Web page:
COVID-19 vaccination – Five important questions about COVID-19

Professor Peter Collignon from the Australian National University answers five important questions about COVID-19 and getting the vaccination.


I think the risk of getting COVID is low. Is it worth getting vaccinated?

The risk at the moment of COVID is low in Australia but it can change so quickly. Look at Taiwan, which had a better record than Australia, similar population. It's now got hundreds of cases per day. If people are not immune, this virus can rapidly spread through a population. What we need is people immune against the virus and the way to do that is through vaccination.

If I get the vaccine, can it affect people around me?

No, is the short answer. These vaccines make what we call spike proteins at the end and you do not transmit that to other people. So no, the only effect you'll have on others if you're vaccinated, you're less likely to get infected, and then less likely to pass on an infection to those around you.

So I've got a history of blood clots. Does that mean I shouldn't have AstraZeneca?

No, it doesn't mean that. These are unusual blood clots. They’re blood clots due to an immune reaction. And perversely, you have very low, what we call platelets, which usually cause clotting. So, the only problem we've had with this is a drug called Heparin. So if anybody's had a reaction like this to Heparin, they shouldn't get the AstraZeneca vaccine. But ordinary clots that you get in your lung and your legs, that doesn't seem to be increased or decreased with the AstraZeneca vaccine.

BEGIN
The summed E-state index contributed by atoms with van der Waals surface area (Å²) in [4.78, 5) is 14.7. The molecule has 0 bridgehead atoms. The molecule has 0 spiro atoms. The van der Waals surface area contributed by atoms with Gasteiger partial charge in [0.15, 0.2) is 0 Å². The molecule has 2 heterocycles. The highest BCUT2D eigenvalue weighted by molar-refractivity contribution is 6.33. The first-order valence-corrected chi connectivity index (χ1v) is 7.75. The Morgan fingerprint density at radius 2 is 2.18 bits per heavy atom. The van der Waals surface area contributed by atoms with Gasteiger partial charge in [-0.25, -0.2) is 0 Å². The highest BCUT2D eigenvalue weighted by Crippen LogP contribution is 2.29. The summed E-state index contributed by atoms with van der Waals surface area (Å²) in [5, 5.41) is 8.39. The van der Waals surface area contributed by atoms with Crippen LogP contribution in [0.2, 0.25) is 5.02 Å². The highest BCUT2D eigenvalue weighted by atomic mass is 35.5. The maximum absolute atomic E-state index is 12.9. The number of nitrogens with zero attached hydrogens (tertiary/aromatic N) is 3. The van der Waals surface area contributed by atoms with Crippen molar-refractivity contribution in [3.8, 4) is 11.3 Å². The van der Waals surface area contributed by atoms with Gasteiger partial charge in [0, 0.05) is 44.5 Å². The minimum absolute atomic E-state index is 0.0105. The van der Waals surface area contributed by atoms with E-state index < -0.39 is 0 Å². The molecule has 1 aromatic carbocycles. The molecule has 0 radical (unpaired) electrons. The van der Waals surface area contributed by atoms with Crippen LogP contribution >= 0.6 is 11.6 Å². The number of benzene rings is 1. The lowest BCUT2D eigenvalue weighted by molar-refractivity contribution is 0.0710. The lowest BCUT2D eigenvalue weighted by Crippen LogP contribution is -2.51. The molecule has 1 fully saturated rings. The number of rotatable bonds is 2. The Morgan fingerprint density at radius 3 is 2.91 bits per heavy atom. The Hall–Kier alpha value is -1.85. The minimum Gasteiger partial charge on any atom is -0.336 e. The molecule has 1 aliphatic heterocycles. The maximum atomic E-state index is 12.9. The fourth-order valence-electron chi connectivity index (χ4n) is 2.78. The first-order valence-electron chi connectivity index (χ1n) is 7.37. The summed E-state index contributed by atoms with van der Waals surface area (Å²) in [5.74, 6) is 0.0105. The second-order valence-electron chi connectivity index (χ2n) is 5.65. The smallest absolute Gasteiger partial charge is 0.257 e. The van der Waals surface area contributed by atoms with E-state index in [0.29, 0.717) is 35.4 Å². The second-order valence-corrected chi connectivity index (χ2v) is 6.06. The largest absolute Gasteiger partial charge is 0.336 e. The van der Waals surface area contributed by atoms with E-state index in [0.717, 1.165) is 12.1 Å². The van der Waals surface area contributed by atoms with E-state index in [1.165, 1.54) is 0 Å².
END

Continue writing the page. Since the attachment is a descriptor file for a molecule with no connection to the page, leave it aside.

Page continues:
Why can't I get the flu and the COVID vaccine at the same time?

Well, we tend to advise people to put them apart not because they probably can't be given at the same time but if you have any reactions, particularly because these are newer vaccines, we want to make sure we know what it's due to. You're better off having the COVID vaccine first and delaying the flu vaccine if it's available for you because you're in the right age group. COVID is 20 or 30 times higher mortality rate than influenza. And the vaccine is two or three times more efficacious.

Can I get a vaccine while breastfeeding?

Yes, you can definitely have the vaccine if you're breastfeeding. These vaccines all produce this spike protein, and it's not a live virus that's replicating. Vaccination is not only important for yourself, but for those around you. So if you're around people who've got chronic conditions, are elderly, you need to get vaccinated so you can help protect them as well.

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